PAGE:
Mentoring Up: Training Your Boss About Communications Without Alienating Him or Her
NAGC President, Kathryn Stokes November 15, 2017, 1:00-2:00 p.m. Eastern
Government agencies are rife with political appointees who are put in their positions for a lot of reasons, none of which include their ability to communicate. Often, they have no idea what their new agency does or why. It is up to us as the professional government communicators in our organizations to remedy this situation.
In “Mentoring Up,” NAGC President Kathryn Stokes uses her thirty-plus years of experience, most in the private sector, to show government communicators her tips for “handling” new appointees (without seeming to handle them).
Over her ten years in government service, she has used these techniques to move projects from idea to fruition, gaining the respect and trust of her agency leadership along the way. Kathryn will share discreet ways to not only educate a new leader but to gain her or his confidence. She’ll give us ideas for dealing with folks who feel they do not need help and pass on her own best practices for moving mountains—a little at a time.
Register Now for “Mentoring Up,” Wednesday, November 15.
If you have a question about an upcoming webinar, contact NAGC Headquarters at (703) 538-1787 or firstname.lastname@example.org.
For starters, don’t read any introduction from your cell phone. I’ve watched this several times, and it was always a disaster: squinting eyes, inaccurate scrolls, “Oops, I lost it”, “Just a moment – I’ll find it”, no eye contact with the audience, and no eye contact with the speaker being introduced.
Do not read a canned introduction from a cell phone. Do not read an HR bio from a cell phone. Do not read a LinkedIn profile from a cell phone. Are we clear on this?
Instead, write a great introduction and print it out. In just 1-2 minutes, a great intro explains:
Become known for giving great introductions. It’s a valuable career asset.
I rejoined the International Association of Business Communicators – Philadelphia Chapter. I started my career as a member in the New York City chapter – seldom missing a meeting.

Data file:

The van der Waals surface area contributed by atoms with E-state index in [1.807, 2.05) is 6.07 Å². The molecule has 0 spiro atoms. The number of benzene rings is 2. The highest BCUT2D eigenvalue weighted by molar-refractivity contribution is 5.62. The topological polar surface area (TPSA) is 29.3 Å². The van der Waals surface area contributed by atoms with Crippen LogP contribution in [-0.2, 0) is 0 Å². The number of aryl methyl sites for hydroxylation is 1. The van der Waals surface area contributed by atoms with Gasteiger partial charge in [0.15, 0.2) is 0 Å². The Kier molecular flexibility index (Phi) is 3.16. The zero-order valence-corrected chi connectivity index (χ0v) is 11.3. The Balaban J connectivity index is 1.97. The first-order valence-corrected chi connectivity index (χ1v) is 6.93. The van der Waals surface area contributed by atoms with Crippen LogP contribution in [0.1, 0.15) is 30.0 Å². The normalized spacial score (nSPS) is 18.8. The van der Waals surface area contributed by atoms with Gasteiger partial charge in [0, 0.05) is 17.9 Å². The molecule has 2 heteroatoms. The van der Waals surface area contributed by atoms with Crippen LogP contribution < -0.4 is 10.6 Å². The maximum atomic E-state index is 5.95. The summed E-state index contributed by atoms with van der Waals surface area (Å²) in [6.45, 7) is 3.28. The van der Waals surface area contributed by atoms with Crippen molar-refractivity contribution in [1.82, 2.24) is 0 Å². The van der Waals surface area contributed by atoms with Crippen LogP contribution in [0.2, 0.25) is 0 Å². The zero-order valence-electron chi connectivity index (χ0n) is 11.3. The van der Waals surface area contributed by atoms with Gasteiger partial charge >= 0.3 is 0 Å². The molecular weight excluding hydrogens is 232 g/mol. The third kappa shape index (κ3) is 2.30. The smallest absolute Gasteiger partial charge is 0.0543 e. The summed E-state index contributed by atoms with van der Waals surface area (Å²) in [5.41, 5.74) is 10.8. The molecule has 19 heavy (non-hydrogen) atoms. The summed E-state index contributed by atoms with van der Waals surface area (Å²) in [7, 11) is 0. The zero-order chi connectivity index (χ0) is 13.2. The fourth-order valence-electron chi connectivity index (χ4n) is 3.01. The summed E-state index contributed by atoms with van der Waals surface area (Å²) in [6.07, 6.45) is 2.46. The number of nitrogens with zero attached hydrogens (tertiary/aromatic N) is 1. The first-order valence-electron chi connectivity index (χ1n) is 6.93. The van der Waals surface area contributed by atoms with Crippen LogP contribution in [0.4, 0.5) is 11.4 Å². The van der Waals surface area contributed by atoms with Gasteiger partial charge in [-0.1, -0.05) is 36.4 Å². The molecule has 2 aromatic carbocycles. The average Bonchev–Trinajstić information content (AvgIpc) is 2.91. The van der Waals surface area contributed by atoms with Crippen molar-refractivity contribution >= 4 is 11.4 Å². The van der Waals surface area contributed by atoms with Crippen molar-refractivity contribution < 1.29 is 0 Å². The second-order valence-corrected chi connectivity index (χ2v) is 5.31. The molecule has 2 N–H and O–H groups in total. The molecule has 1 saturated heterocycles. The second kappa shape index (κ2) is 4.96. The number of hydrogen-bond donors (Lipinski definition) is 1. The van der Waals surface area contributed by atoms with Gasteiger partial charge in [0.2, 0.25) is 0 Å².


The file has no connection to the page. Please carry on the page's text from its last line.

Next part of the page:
Keep in mind:
You don’t have to join a professional organization to start getting involved. You can follow an organization on Twitter (IABC has great #commchats), get practical info through the group’s website, go to a local chapter meeting, grow professionally by attending the annual conference (I’ve presented on speechwriting at several international conferences and can vouch that IABC provides a well-run learning experience), or visit a distant chapter when you’re traveling.
Did you know, for example, that Toastmasters has chapters around the world? If you take a business trip to Singapore or vacation in Ireland, why not attend a nearby Toastmasters meeting? You’ll get a warm welcome – and boost your global network.
Each week, I do one thing to boost my engagement in a professional organization. I look forward to becoming more active in IABC again.
How will you grow this week?
E-mailing Customers and Colleagues: What Internal Communicators Can Learn from the Contact Center World
Wed Oct 18 Webinar (1-2pm, ET) from the National Association of Government Communicators
With Leslie O’Flahaven of e-Write
So much e-mail, so little time. You need to get critical agency information into the hands of your colleagues, but their inboxes are inundated. When your messages arrive, they’re rarely opened, let alone read.